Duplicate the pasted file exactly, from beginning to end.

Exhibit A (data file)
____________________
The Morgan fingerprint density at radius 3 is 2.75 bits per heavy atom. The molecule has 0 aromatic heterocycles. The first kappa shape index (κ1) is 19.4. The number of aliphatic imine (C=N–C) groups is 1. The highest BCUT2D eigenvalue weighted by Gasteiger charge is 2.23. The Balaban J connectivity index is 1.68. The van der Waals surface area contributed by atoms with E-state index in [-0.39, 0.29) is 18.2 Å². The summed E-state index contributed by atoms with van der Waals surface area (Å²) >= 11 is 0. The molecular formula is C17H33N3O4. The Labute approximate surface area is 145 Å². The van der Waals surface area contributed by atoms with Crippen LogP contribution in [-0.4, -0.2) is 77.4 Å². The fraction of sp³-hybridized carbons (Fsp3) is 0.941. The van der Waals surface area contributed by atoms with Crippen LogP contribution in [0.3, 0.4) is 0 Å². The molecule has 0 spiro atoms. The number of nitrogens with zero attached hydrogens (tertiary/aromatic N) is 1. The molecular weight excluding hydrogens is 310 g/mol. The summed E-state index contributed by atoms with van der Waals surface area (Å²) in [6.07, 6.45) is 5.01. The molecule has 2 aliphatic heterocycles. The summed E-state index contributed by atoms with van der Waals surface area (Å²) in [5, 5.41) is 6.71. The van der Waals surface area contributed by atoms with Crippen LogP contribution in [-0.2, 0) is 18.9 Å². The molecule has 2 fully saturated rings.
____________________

The Morgan fingerprint density at radius 3 is 2.75 bits per heavy atom. The molecule has 0 aromatic heterocycles. The first kappa shape index (κ1) is 19.4. The number of aliphatic imine (C=N–C) groups is 1. The highest BCUT2D eigenvalue weighted by Gasteiger charge is 2.23. The Balaban J connectivity index is 1.68. The van der Waals surface area contributed by atoms with E-state index in [-0.39, 0.29) is 18.2 Å². The summed E-state index contributed by atoms with van der Waals surface area (Å²) >= 11 is 0. The molecular formula is C17H33N3O4. The Labute approximate surface area is 145 Å². The van der Waals surface area contributed by atoms with Crippen LogP contribution in [-0.4, -0.2) is 77.4 Å². The fraction of sp³-hybridized carbons (Fsp3) is 0.941. The van der Waals surface area contributed by atoms with Crippen LogP contribution in [0.3, 0.4) is 0 Å². The molecule has 0 spiro atoms. The number of nitrogens with zero attached hydrogens (tertiary/aromatic N) is 1. The molecular weight excluding hydrogens is 310 g/mol. The summed E-state index contributed by atoms with van der Waals surface area (Å²) in [6.07, 6.45) is 5.01. The molecule has 2 aliphatic heterocycles. The summed E-state index contributed by atoms with van der Waals surface area (Å²) in [5, 5.41) is 6.71. The van der Waals surface area contributed by atoms with Crippen LogP contribution in [-0.2, 0) is 18.9 Å². The molecule has 2 fully saturated rings.